7-6-19 Parsons Mount Cardigan

Strolling past the old fire tower on the summit of Mount Cardigan. (ED PARSONS PHOTO)

Recently, three of us traveled over to the western part of the state and did Mount Cardigan in Orange and Alexandria. I was psyched to bring my friends there.

Mount Cardigan (3,155 feet) is a wonderful little mountain, set off by itself west of Newfound Lake and east of the village of Canaan. Its bald summit of smooth ledge offers some of the best views in New Hampshire.

The tall cairns of rock on the West Ridge Trail above timberline, the old fire tower on top, and the historic initials and names carved on the smooth rock beneath the fire tower — many from the 19th century — add an indelible uniqueness to it.

The geology of the mountain is complex. The rock on the summit of Mount Cardigan is 100 million years older than the Presidentials. It began forming during an early mountain building period called the Acadian Orogeny when the African and North American plates collided, forming the supercontinent Pangea and causing the closure of the proto-Atlantic Ocean.

The basaltic seabed was forced by the African plate beneath the North American plate in a process called subduction. It heated and combined with other materials to form magma. This lighter material rose upward, cooling and solidifying four miles beneath the surface. This eroded away.

The Mount Cardigan Pluton is a 90-km long dome of granite, with the mountain at its northern end.

Adding to the complexity, the lower mountain, beneath the granite summit dome, is composed of metamorphic schist, formed during a previous orogeny. At timberline on the trail, the contact between the schist and the granite is obvious, where the lighter schist below intermingles with the granite above.

Also obvious on the upper gray granite dome of Mount Cardigan is white quartz in the form of white veins a few inches wide that swirl through the rock. These formed when the intrusive domes of magma were in the process of cooling and cracked.

Hot steam came up the cracks from below. It contained silicon dioxide. This cooled quickly, forming uniform quartz in the cracks. If it had cooled slower, there would have been time for quartz crystals to form.

It would be interesting to know what the forest was like on the upper slopes of Mount Cardigan before 1855. In that year, a big fire swept over the mountain. With trees gone and the soil eroded away, the bare rock peak was known as Old Baldy.

Today, the 5,000 acre Cardigan Mountain State Forest plus the Appalachian Mountain Club’s 1,200-acre Cardigan Preserve protect the mountain. On the west side the short 1.5-mile West Ridge Trail climbs to the summit from the state park’s parking lot. In the east, longer trails to the summit begin at the AMC’s Cardigan Lodge.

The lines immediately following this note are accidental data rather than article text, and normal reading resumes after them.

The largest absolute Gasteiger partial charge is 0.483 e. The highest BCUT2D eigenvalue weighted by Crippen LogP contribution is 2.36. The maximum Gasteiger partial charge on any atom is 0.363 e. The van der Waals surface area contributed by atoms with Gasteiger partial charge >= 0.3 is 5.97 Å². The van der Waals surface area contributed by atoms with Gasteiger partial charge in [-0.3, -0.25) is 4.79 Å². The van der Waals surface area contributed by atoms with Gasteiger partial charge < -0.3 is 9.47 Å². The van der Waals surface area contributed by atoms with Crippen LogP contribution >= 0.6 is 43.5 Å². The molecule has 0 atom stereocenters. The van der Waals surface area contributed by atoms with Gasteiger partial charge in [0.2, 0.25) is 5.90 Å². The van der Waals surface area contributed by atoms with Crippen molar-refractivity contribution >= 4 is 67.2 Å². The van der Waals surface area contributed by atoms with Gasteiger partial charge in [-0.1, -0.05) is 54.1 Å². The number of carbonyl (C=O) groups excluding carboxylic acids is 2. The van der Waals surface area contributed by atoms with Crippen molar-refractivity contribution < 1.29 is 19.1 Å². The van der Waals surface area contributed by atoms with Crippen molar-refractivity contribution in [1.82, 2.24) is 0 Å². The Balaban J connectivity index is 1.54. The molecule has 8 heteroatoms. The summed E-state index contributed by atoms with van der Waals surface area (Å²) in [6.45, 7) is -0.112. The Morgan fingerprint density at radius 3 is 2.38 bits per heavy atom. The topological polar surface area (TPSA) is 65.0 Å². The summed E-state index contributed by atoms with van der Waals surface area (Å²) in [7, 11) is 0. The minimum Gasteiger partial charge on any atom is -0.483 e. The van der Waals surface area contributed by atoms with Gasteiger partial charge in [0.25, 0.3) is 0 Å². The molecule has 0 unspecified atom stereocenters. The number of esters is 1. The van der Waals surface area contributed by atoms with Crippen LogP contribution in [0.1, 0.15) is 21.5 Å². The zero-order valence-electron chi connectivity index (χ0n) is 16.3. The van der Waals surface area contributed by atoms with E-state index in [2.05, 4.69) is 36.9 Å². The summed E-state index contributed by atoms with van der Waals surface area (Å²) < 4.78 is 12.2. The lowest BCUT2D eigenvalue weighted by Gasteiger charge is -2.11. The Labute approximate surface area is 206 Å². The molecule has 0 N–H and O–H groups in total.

My previous hikes up the mountain have often been in the afternoon on return drives from Hanover or other points west and I’ve been faithful to the quick West Ridge Trail, easily accessed from Canaan.

With a 76.5-mile drive to the mountain from Conway, last week we decided to stick to the easy West Ridge Trail. We combined that with the Clark and South Ridge Trails for a very enjoyable 3.5-mile loop.

We pulled into the state park lot about 10 a.m. and started up the trail. Passing well worn switchbacks, I mentioned to my friends that the last time I had done this trail it was literally on a sheet of brown stained ice, and of course I had used MICROspikes.

We reached timberline quickly and rose about the trees on weathered granite, the western view opening up. We followed the tall 4-foot cairns up towards the closed fire tower, marveling at the variations of white quartz veins and waves in the gray rock at our feet.

The wind picked up and we walked past the tower and down the east side a few feet out of the wind for lunch. The White Mountains spread out to the north and east. Above the valley of Rumney, a ridge of wind towers twirled steadily.

Before leaving we walked to the north end of the summit to look out over the subsidiary ridge of Firescrew, named for the screw of smoke that rose from it during the fire of 1855. It had partially re-vegetated since then, and was an attractive green and gray.

We walked back past the tower and off the south side of the summit, following the paint marks for the Clark Trail, which brought us to a junction at the old fire warden’s cabin just below timberline.

On this beautiful weekday, we encountered quite a few hikers, many coming up the longer hikes from the AMC Cardigan Lodge.

At the junction, we took the South Ridge Trail as short way out to the South Summit. The view from there looking back at the main summit was striking. We continued the descent on the South Ridge Trail, reconnecting with the West Ridge Trail, and the parking lot.

We all enjoyed the hike on Mount Cardigan. The drive back east on Routes 4 and 104 was highlighted by our discovery of the Mill Fudge Factory and Ice Cream Café in Bristol, where we indulged in their original ice cream flavors.

Anybody who drives west to hike Mount Cardigan should stop at their shop in town, down by the old mill on the Newfound River.

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